If you haven’t looked at a calendar lately, it may be up to me to remind you that Father’s Day has, once again, snuck up on us all. Now, I’m no expert at gift giving, but I’m pretty dang sure your dad doesn’t want/need another novelty screwdriver with a compass in the handle and a hidden reusable toothpick you still haven’t been able to find yet. And is there anything that says, “I didn’t try even a little bit” like getting your dad a freaking tie, or a cologne and aftershave gift set. You know, that will leave him smelling like that creepy old guy at church who likes to sidle up way too close to you after services and tell you what a pretty young woman you’ve grown up to be?
I mean, sure, your mom “brought you into this world and she can take you out of it,” (as she so often reminds you,) but your Dad at least contributed some of his genetic material - and that’s gotta count for something, right? So, with that in mind, let me give you some advice. Your dad wants one thing and one thing only, and that’s for you to shut up and listen to him reminisce about the good old days for ten, uninterrupted hours.
Now, aside from the emotional and mental damages and the possible therapy you may need to seek afterward, this gift is virtually completely free! All it requires is a very, very long day as your father’s captive audience and maybe some caffeine or other ingestible stimulant - for both of you. Oh, and don’t forget to bring along your full supply of “Suspension of Disbelief’ for some of the fantastical stories your dad is going to insist are 100% true. Trust me, you’ll need it.
In the case of my father, a road trip from my birthplace of Oklahoma City back to Paducah was the perfect opportunity. We would be in the car for a whole ten hours, and he insisted on driving the entire time, because despite the fact that I am 34 years old and have yet to die in a car crash, my parents think I’m still 15 with my barely-acquired Learner’s Permit. But I digress.
We got in the car around 9am and my dad slugged back a 5 Hour Energy. His eyes glazed over. His pulse quickened. He set the cruise control to 78 MPH, tuned in to Deep Tracks on Sirius XM, and dialed back his memory drive to sometime in the late 60s. And then, he started talking.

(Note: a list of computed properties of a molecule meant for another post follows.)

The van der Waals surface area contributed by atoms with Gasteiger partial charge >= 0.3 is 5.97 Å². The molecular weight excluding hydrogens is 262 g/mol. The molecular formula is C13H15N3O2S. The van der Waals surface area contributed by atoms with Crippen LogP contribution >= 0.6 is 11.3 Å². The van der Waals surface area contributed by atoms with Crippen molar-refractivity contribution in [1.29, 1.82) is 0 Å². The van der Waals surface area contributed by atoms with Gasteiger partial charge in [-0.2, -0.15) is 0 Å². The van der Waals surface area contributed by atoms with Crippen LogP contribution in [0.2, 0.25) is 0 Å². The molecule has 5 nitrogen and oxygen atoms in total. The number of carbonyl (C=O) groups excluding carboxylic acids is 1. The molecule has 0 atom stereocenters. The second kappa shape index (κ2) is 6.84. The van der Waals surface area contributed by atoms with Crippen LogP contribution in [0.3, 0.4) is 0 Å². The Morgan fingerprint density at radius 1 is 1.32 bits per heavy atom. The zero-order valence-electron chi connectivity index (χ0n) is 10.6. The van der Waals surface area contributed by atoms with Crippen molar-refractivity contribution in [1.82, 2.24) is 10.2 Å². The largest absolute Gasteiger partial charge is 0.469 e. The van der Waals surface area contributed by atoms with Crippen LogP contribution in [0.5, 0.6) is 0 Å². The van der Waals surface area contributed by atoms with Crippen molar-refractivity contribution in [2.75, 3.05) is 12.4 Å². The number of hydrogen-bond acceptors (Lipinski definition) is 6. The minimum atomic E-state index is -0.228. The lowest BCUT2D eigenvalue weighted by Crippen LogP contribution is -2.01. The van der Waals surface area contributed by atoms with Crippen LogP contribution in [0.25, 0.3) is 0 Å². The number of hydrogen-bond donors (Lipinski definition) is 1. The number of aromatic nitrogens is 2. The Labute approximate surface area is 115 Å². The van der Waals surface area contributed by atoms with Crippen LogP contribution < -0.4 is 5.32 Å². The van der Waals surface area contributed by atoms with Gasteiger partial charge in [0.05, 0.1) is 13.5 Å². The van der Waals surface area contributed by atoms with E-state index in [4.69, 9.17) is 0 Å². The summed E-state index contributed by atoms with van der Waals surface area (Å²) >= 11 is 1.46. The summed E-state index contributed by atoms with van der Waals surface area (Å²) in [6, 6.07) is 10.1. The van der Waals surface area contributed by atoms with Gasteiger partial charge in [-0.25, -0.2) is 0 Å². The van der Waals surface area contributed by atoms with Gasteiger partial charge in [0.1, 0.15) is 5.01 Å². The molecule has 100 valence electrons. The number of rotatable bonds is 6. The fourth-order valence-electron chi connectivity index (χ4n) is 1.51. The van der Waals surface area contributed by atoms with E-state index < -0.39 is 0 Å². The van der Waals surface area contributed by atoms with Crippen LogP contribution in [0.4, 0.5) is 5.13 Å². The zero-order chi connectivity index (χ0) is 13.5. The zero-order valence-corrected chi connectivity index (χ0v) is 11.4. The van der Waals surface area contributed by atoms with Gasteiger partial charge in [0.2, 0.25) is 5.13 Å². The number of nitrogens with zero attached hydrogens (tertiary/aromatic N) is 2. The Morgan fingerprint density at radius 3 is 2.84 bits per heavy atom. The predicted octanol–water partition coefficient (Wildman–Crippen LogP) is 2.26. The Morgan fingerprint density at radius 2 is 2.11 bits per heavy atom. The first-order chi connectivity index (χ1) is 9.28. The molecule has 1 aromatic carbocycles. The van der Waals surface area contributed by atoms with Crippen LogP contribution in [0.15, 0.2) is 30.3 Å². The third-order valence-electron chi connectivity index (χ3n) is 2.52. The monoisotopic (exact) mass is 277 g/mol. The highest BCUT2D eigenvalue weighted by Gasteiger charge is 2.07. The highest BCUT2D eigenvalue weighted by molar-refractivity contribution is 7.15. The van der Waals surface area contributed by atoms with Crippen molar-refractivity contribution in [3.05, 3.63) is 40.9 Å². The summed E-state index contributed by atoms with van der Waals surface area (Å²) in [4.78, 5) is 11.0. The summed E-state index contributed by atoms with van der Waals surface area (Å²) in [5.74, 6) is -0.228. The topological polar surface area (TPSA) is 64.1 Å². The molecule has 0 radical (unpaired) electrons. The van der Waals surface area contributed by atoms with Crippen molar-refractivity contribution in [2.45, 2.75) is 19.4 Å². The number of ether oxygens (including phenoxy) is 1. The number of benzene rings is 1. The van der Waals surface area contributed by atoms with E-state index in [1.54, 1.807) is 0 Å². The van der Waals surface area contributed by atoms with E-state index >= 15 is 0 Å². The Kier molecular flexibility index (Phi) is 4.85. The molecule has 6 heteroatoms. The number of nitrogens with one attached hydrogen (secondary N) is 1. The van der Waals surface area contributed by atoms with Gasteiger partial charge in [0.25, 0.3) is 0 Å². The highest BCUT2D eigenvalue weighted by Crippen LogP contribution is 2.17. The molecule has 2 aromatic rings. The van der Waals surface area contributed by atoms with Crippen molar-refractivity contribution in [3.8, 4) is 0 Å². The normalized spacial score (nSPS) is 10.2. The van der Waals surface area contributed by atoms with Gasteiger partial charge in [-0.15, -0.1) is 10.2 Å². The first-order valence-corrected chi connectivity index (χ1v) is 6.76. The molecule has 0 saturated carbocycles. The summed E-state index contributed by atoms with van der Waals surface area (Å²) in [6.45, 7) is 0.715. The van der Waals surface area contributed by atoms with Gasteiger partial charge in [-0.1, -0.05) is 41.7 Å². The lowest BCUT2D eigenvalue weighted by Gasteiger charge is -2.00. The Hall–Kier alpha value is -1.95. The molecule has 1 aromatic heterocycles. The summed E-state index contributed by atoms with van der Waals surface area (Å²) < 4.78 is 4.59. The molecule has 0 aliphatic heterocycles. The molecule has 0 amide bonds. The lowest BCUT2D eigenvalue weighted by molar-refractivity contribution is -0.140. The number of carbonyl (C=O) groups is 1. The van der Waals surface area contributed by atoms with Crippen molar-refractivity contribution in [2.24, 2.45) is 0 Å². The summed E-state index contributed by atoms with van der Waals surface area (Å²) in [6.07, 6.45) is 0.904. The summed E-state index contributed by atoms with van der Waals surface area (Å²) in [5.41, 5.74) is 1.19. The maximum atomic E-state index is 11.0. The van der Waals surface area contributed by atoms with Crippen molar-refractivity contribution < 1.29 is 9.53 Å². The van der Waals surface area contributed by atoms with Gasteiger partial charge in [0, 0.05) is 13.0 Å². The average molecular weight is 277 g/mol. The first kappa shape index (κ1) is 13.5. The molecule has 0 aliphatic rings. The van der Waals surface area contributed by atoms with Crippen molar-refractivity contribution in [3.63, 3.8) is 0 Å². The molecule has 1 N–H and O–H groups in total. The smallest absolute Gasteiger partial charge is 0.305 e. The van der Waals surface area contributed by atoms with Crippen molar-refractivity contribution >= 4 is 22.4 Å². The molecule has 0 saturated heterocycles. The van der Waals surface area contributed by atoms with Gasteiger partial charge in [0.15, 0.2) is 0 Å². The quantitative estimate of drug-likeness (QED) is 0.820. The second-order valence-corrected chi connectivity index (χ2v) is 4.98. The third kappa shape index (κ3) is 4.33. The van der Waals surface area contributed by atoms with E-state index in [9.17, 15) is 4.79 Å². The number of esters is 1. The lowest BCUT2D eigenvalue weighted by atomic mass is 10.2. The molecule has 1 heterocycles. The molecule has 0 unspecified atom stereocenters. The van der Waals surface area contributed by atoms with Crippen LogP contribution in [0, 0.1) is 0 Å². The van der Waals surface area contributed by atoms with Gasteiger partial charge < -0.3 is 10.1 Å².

And. He. Didn’t. Stop.
It started innocently enough. Tales of seeing the Byrds live, the old, reliable chestnut about he and a friend stealing his friend’s father’s ‘Vette and taking it to California, and lamentations over the long-ago razed bars, drive-ins, and restaurants of Oklahoma City came burbling out of his mouth. I had, of course, heard all of these before, but, being the dutiful daughter that I am, knew better than to say so. Besides, we still had hours and hours to go. The material was only going to get richer and more entertaining. Right?
Oh how horrifyingly correct I was. You know…there are definitely things you probably never, ever want to find out about your father, and I am pretty sure I found out all of those things on our road trip. I won’t go into sordid details, but it was a fairly unbelievable amount of sex, a pretty measurable amount of drugs, and a smattering of rock n’ roll. When I finally was able to get a word in edgewise, it was only to ask, “So…are there like a lot of half brothers and sisters running around out there that I need to know about?” (P.S.—If you think you might be related to me, call me. We’ll exchange Christmas cards!)
I grew up with a dad who went to work every day with his briefcase in hand and a perfectly knotted tie lying flat on his freshly-pressed button down shirt. Sure, I’d see a wild streak every now and then - if some good Scotch or bourbon and a campfire was handy. But otherwise, he has spent the past 34 years of my life being an unbelievably hard worker providing for my mom, my brother, and I. There was something almost inspiring about the fact that my dear old dad even survived to become my dad, much less the dad he became. There was however, nothing at all inspiring about his ‘Tales from the Disco Era’. Hang up your crushed velvet jumpsuit and let it die, Dad. Let it die.
And you know what? Letting your old man have free reign to get all misty-eyed over things he should probably be in jail for isn’t a one-way street. It’s kind of a gift to yourself, really. Learning all this dirt on my father is a gift that keeps on giving! It’s the adult version of “But Daddy said I could.” Next time a parental unit questions one of my life decisions, I need only look my father in the eye and say, “Acapulco. Discotheque. 1975.”
So if you’re up to the task, of sound mind and body, and have a good psychotherapist on retainer, give your dad the only gift he’s ever really wanted: For you to sit down, shut up, and listen in apoplectic horror as he tells you about that one time he __________. Just don’t tell your mother…